Today I want to talk to you about two things, grace and humility.
In the last three weeks we’ve gone through most of Adam Hamilton’s book Not a Silent Night, and we’re nearing the end. Last week we talked about Mary losing Jesus in Jerusalem and the week before that we talked about Mary’s death and Mary at the cross. Today we get to one of the key moments, the heralding, when Mary was approached by the angel Gabriel and told that she would be having a child.
I want to start this off by recapping this story, specifically, I want to start by recapping this story in the first person, as if it’s us there. Can we do that? If you’re comfortable, feel free to close your eyes, or not it’s your choice really.
So there you are. You’re standing alone, it’s the first century in Israel and you can tell because you just turned your calendar over from BC to AD. Alright so you’re alone, minding your own business when you look up and there standing in front of you is a figure, who is it? You’re startled and maybe a little terrified. Just as you’re beginning to form a question in your mind this figure starts talking, telling you to expect great things, a miraculous birth, a child that will change the world. You open your mouth, ask a question and… the angel lays a curse on you and you can no longer speak.
Oh, you thought I was talking about Mary weren’t you? Sorry, the stories of Mary and Zechariah are just so similar I had difficulty differentiating them, let’s try again.
You’re standing alone, it’s first century Israel and you’re a young girl, anywhere from 12 to 16. Suddenly you look up and there’s a figure standing in front of you. Who is it? You’re startled and maybe a little terrified. Just as you begin to form a question in your mind the figure speaks, telling you to expect great things, a miraculous birth, a child that will change the world. You open your mouth, ask a question and… the angel answers, and blesses you!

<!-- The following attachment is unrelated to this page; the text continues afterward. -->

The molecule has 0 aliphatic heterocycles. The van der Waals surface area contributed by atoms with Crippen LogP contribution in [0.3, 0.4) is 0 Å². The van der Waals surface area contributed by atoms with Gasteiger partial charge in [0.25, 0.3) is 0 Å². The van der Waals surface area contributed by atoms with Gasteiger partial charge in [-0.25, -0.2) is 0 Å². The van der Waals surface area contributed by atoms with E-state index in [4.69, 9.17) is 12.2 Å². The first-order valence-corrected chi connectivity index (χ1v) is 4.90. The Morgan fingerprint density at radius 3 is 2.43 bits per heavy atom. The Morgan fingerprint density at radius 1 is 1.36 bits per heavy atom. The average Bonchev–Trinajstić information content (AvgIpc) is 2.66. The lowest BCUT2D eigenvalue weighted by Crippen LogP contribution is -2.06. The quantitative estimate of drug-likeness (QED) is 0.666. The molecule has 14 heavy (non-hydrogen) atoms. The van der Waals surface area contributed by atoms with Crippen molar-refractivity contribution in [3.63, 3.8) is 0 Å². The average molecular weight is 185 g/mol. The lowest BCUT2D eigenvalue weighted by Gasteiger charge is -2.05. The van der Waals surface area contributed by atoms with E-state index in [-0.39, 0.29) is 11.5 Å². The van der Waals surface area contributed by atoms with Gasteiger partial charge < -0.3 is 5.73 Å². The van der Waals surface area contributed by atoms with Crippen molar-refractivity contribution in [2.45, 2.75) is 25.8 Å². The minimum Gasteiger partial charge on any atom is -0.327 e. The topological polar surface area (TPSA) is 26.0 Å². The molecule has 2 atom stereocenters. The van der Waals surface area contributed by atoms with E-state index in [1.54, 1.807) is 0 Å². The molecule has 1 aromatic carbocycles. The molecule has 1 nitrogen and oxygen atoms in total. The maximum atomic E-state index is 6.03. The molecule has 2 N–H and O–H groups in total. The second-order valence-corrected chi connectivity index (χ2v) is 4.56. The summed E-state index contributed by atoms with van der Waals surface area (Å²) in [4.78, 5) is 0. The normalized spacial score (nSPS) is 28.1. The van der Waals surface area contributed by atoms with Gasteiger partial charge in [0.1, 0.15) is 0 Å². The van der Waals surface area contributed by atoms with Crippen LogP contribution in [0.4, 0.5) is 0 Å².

So what is it about these stories that are so different? Why is Zechariah cursed but Mary blessed when they both encounter Gabriel in almost the exact same manner. Well to answer that we need to look at the context of the situation.
On one side you have Zechariah in the Temple and on the other you have Mary, somewhere in Nazareth. Now when you consider these two which one would you expect to be given the greater gift? Which one would you be more apt to reward with something? The pious and righteous priest in the Temple or the young peasant girl in a nowhere town like Nazareth? Which one would you expect God to show favor to. I know you know the answer but realistically, if we expected God to act and make decisions like we do who would you expect to receive such an incredible blessing in their lives?
“Come on, just say it’s Zechariah, we know that’s what you’re getting at.” You’re right. Anyone would expect God to have given Zechariah the greater gift of the two and to bless greater. But we find that’s not the case. Not only does God give the greater gift to Mary, but God curses Zechariah, muting him for the next nine months. That’s not fair right? That’s what I would think. Zechariah gets cursed because he asks Gabriel a question but Mary doesn’t? What’s the deal God?
Well what is it that Zechariah has that Mary doesn’t?